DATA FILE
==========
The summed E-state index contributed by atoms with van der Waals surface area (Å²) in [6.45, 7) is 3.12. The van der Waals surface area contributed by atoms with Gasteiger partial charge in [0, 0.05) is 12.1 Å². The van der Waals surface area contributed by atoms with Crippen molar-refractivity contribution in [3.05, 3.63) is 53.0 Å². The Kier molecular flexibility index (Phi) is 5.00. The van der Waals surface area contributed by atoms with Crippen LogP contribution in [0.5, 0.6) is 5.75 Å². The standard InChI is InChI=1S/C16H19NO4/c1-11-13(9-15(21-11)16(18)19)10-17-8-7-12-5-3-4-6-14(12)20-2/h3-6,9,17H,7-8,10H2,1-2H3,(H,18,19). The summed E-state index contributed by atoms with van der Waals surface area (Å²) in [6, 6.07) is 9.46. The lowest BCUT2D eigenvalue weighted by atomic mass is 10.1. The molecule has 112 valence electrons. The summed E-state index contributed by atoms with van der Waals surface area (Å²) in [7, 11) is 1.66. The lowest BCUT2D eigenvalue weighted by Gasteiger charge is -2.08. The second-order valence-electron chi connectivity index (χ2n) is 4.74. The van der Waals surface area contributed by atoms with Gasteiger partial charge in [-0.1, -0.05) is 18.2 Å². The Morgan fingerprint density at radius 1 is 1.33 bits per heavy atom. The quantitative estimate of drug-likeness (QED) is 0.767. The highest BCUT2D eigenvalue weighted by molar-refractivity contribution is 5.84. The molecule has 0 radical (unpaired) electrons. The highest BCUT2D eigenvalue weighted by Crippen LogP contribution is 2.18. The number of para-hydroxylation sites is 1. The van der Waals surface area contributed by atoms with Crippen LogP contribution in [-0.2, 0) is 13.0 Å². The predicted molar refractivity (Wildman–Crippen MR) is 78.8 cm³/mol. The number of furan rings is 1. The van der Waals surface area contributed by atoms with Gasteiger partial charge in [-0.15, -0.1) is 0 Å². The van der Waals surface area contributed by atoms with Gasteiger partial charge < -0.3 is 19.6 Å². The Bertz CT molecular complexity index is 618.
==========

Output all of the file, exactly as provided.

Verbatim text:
The summed E-state index contributed by atoms with van der Waals surface area (Å²) in [6.45, 7) is 3.12. The van der Waals surface area contributed by atoms with Gasteiger partial charge in [0, 0.05) is 12.1 Å². The van der Waals surface area contributed by atoms with Crippen molar-refractivity contribution in [3.05, 3.63) is 53.0 Å². The Kier molecular flexibility index (Phi) is 5.00. The van der Waals surface area contributed by atoms with Crippen LogP contribution in [0.5, 0.6) is 5.75 Å². The standard InChI is InChI=1S/C16H19NO4/c1-11-13(9-15(21-11)16(18)19)10-17-8-7-12-5-3-4-6-14(12)20-2/h3-6,9,17H,7-8,10H2,1-2H3,(H,18,19). The summed E-state index contributed by atoms with van der Waals surface area (Å²) in [6, 6.07) is 9.46. The lowest BCUT2D eigenvalue weighted by atomic mass is 10.1. The molecule has 112 valence electrons. The summed E-state index contributed by atoms with van der Waals surface area (Å²) in [7, 11) is 1.66. The lowest BCUT2D eigenvalue weighted by Gasteiger charge is -2.08. The second-order valence-electron chi connectivity index (χ2n) is 4.74. The van der Waals surface area contributed by atoms with Gasteiger partial charge in [-0.1, -0.05) is 18.2 Å². The Morgan fingerprint density at radius 1 is 1.33 bits per heavy atom. The quantitative estimate of drug-likeness (QED) is 0.767. The highest BCUT2D eigenvalue weighted by molar-refractivity contribution is 5.84. The molecule has 0 radical (unpaired) electrons. The highest BCUT2D eigenvalue weighted by Crippen LogP contribution is 2.18. The number of para-hydroxylation sites is 1. The van der Waals surface area contributed by atoms with Crippen LogP contribution in [-0.2, 0) is 13.0 Å². The predicted molar refractivity (Wildman–Crippen MR) is 78.8 cm³/mol. The number of furan rings is 1. The van der Waals surface area contributed by atoms with Gasteiger partial charge in [-0.15, -0.1) is 0 Å². The van der Waals surface area contributed by atoms with Gasteiger partial charge < -0.3 is 19.6 Å². The Bertz CT molecular complexity index is 618.